The tube end cap 124 is removed when the user wishes to deliver the bone graft material 10 through the tube 120. Movement of the trigger 110 toward the handle causes the pawl 109 to move distally, advancing the plunger 112 distally, as shown in FIG. 4T. The trigger 110 is moved away from and toward the handle to advance the plunger 112 and bone graft material 10 through the tube 120 in discreet increments. Of course, other ratcheting mechanisms and/or other mechanisms for advancing bone graft material through the handle 102 and/or tube 120 are also possible.

In some embodiments, the funnel 104 or other opening for loading of bone graft material can be positioned in the handle 102 in locations other than a proximal end or base of the handle 102. For example, in the example embodiment of FIGS. 2C-2E, the handle 102 is configured such that the trigger 110 and a grip 111 extend from a main body portion 103 of the handle 102. As shown, the funnel 104 is located on an opposite side of the body portion 103 from the grip 111 and trigger 110. A main channel 406 extends through the handle 102 from an opening in a proximal end of the body portion 103 to an opening in a distal end of the body portion 103 and is in fluid communication with the tube 120. The funnel shaft 106 extends from the funnel 104 to intersect the main channel 406 as shown in FIGS. 2D and 2E. In the illustrated embodiment, the funnel 104 and funnel shaft 106 are oriented at an angle 1 relative to the main channel 406. The angle can advantageously help direct bone graft material inserted into the funnel 104 and funnel shaft 106 distally toward the tube 120. The bone graft delivery device can include a pusher rod 312 as shown in FIG. 2E to help urge bone graft material from the funnel 104 through the funnel shaft 106 and into the main channel 406. In some embodiments, the pusher rod 312 can be configured such that when fully inserted into the funnel 104 and funnel shaft 106, a distal end 314 of the pusher rod 312 rests at the intersection of the funnel shaft 106 with the main channel 406 to at least partially or substantially close the main channel 406. The distal end 314 of the pusher rod 312 can be formed at an angle with the angle corresponding to the angle of the funnel shaft 106 so that the distal end 314 is continuous with a wall of the main channel 406 when inserted into the funnel shaft 106. In such embodiments, the pusher rod 312 can be configured to remain in place during delivery of bone graft material.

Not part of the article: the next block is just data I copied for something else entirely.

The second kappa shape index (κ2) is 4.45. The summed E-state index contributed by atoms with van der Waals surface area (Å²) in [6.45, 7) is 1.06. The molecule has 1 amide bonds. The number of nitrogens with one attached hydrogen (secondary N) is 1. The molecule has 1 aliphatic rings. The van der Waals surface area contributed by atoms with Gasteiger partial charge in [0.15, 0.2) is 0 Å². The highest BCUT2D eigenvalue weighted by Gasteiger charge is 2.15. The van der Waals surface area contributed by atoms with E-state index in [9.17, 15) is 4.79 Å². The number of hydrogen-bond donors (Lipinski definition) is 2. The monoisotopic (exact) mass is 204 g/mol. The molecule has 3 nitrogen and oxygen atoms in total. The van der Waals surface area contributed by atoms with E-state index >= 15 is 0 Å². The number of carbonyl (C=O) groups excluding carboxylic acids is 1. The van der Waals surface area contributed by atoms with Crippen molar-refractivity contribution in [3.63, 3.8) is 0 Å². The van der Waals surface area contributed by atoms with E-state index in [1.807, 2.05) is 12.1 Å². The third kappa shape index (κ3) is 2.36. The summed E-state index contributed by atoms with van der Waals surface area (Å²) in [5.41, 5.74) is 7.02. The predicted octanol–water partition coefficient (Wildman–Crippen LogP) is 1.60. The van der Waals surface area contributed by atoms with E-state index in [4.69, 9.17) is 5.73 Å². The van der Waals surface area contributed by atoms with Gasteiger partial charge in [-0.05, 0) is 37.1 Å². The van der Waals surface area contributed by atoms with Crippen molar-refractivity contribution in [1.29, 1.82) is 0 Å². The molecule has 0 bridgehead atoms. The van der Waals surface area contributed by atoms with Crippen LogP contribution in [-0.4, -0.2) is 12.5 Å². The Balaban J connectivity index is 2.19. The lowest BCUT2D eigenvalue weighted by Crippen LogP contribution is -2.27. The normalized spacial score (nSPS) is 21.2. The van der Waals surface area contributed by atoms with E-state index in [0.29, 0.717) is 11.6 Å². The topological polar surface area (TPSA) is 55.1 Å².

The handle 102 of FIGS. 2C-2E can include any of the ratcheting mechanisms described herein or any other suitable ratcheting mechanism. In use, once the bone graft material is loaded via the funnel 104, the plunger 112 is inserted from the proximal opening of the main channel 406 through the handle 102 and into the tube 120. The main channel 406 can include a window to allow the pawl to engage notches on the plunger. In use, movement of the trigger 110 toward the grip 111 can cause the pawl to advance the plunger and bone graft material distally in the tube 120. Releasing the trigger 110 to allow the trigger 110 to move away from the grip 111 causes the pawl to slide proximally along the plunger to engage a more proximal notch. If the window is located proximal to the intersection of the funnel shaft 106 with the main channel 406, the cover, sheath, or the like can be omitted from the ratcheting mechanism. In such embodiments, the bone graft material does not pass through the portion of the main channel 406 having the window, so the window can be left uncovered during loading. In some embodiments, the handle 102 of FIGS. 2C-2E does not include a ratcheting mechanism, and a plunger can be inserted into and advanced through the main channel 406 and tube 120 to advance and deliver the bone graft material.